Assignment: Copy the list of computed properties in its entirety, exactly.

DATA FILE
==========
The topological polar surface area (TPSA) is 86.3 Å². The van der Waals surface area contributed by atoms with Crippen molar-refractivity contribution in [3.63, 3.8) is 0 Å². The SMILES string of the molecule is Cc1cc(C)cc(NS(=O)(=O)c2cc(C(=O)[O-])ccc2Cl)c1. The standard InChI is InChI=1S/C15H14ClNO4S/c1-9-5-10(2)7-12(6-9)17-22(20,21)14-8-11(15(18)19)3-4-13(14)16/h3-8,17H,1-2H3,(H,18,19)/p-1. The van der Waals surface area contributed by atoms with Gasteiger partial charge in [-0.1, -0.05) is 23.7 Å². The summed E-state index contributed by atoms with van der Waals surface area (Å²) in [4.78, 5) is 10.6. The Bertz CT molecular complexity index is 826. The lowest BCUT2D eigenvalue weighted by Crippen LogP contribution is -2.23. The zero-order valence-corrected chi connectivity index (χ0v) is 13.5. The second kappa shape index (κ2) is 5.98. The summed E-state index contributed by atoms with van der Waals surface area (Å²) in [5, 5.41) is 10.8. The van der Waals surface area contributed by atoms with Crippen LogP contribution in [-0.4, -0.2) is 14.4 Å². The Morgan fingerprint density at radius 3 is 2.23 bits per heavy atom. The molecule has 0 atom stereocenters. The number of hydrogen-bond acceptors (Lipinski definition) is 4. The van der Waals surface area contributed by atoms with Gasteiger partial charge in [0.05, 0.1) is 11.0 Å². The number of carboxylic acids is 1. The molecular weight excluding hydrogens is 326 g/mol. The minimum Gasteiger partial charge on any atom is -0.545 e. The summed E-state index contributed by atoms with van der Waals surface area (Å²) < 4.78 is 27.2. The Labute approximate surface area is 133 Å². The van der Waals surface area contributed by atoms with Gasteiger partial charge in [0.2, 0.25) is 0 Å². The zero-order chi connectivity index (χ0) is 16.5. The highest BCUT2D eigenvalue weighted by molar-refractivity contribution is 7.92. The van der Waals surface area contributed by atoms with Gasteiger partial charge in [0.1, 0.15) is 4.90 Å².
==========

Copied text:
The topological polar surface area (TPSA) is 86.3 Å². The van der Waals surface area contributed by atoms with Crippen molar-refractivity contribution in [3.63, 3.8) is 0 Å². The SMILES string of the molecule is Cc1cc(C)cc(NS(=O)(=O)c2cc(C(=O)[O-])ccc2Cl)c1. The standard InChI is InChI=1S/C15H14ClNO4S/c1-9-5-10(2)7-12(6-9)17-22(20,21)14-8-11(15(18)19)3-4-13(14)16/h3-8,17H,1-2H3,(H,18,19)/p-1. The van der Waals surface area contributed by atoms with Gasteiger partial charge in [-0.1, -0.05) is 23.7 Å². The summed E-state index contributed by atoms with van der Waals surface area (Å²) in [4.78, 5) is 10.6. The Bertz CT molecular complexity index is 826. The lowest BCUT2D eigenvalue weighted by Crippen LogP contribution is -2.23. The zero-order valence-corrected chi connectivity index (χ0v) is 13.5. The second kappa shape index (κ2) is 5.98. The summed E-state index contributed by atoms with van der Waals surface area (Å²) in [5, 5.41) is 10.8. The van der Waals surface area contributed by atoms with Crippen LogP contribution in [-0.4, -0.2) is 14.4 Å². The Morgan fingerprint density at radius 3 is 2.23 bits per heavy atom. The molecule has 0 atom stereocenters. The number of hydrogen-bond acceptors (Lipinski definition) is 4. The van der Waals surface area contributed by atoms with Gasteiger partial charge in [0.05, 0.1) is 11.0 Å². The number of carboxylic acids is 1. The molecular weight excluding hydrogens is 326 g/mol. The minimum Gasteiger partial charge on any atom is -0.545 e. The summed E-state index contributed by atoms with van der Waals surface area (Å²) < 4.78 is 27.2. The Labute approximate surface area is 133 Å². The van der Waals surface area contributed by atoms with Gasteiger partial charge in [0.2, 0.25) is 0 Å². The zero-order chi connectivity index (χ0) is 16.5. The highest BCUT2D eigenvalue weighted by molar-refractivity contribution is 7.92. The van der Waals surface area contributed by atoms with Gasteiger partial charge in [0.1, 0.15) is 4.90 Å².